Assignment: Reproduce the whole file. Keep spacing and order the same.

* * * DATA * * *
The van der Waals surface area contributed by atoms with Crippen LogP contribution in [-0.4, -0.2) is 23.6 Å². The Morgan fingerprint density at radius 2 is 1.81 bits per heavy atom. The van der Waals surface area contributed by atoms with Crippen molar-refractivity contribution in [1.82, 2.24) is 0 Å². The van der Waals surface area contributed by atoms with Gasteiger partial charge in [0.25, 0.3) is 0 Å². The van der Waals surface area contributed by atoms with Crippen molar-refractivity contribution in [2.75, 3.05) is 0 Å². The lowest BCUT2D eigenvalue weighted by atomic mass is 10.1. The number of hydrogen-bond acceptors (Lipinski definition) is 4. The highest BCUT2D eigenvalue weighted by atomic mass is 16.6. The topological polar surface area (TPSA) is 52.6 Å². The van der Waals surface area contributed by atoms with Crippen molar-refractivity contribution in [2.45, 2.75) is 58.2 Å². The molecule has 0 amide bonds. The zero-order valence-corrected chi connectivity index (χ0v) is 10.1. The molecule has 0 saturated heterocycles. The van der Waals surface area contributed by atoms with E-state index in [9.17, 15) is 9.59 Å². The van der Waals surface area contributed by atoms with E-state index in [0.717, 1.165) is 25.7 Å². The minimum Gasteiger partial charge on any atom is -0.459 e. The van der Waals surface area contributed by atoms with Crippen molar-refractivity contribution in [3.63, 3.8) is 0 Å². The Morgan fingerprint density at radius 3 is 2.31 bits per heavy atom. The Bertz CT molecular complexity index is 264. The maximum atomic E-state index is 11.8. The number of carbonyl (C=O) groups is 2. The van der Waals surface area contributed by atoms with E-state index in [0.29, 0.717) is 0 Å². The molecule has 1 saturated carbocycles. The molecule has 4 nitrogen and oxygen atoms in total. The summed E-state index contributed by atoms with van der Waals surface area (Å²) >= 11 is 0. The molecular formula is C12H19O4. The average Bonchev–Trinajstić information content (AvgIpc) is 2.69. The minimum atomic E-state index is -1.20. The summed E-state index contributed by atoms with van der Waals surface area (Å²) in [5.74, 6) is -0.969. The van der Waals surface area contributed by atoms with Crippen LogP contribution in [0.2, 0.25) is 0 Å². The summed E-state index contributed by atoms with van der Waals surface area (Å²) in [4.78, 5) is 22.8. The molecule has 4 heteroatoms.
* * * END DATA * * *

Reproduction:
The van der Waals surface area contributed by atoms with Crippen LogP contribution in [-0.4, -0.2) is 23.6 Å². The Morgan fingerprint density at radius 2 is 1.81 bits per heavy atom. The van der Waals surface area contributed by atoms with Crippen molar-refractivity contribution in [1.82, 2.24) is 0 Å². The van der Waals surface area contributed by atoms with Gasteiger partial charge in [0.25, 0.3) is 0 Å². The van der Waals surface area contributed by atoms with Crippen molar-refractivity contribution in [2.75, 3.05) is 0 Å². The lowest BCUT2D eigenvalue weighted by atomic mass is 10.1. The number of hydrogen-bond acceptors (Lipinski definition) is 4. The highest BCUT2D eigenvalue weighted by atomic mass is 16.6. The topological polar surface area (TPSA) is 52.6 Å². The van der Waals surface area contributed by atoms with Crippen molar-refractivity contribution in [2.45, 2.75) is 58.2 Å². The molecule has 0 amide bonds. The zero-order valence-corrected chi connectivity index (χ0v) is 10.1. The molecule has 0 saturated heterocycles. The van der Waals surface area contributed by atoms with E-state index in [9.17, 15) is 9.59 Å². The van der Waals surface area contributed by atoms with E-state index in [0.717, 1.165) is 25.7 Å². The minimum Gasteiger partial charge on any atom is -0.459 e. The van der Waals surface area contributed by atoms with Crippen molar-refractivity contribution in [3.63, 3.8) is 0 Å². The Morgan fingerprint density at radius 3 is 2.31 bits per heavy atom. The Bertz CT molecular complexity index is 264. The maximum atomic E-state index is 11.8. The number of carbonyl (C=O) groups is 2. The van der Waals surface area contributed by atoms with E-state index in [0.29, 0.717) is 0 Å². The molecule has 1 saturated carbocycles. The molecule has 4 nitrogen and oxygen atoms in total. The summed E-state index contributed by atoms with van der Waals surface area (Å²) >= 11 is 0. The molecular formula is C12H19O4. The average Bonchev–Trinajstić information content (AvgIpc) is 2.69. The minimum atomic E-state index is -1.20. The summed E-state index contributed by atoms with van der Waals surface area (Å²) in [5.74, 6) is -0.969. The van der Waals surface area contributed by atoms with Crippen LogP contribution in [0.2, 0.25) is 0 Å². The summed E-state index contributed by atoms with van der Waals surface area (Å²) in [4.78, 5) is 22.8. The molecule has 4 heteroatoms.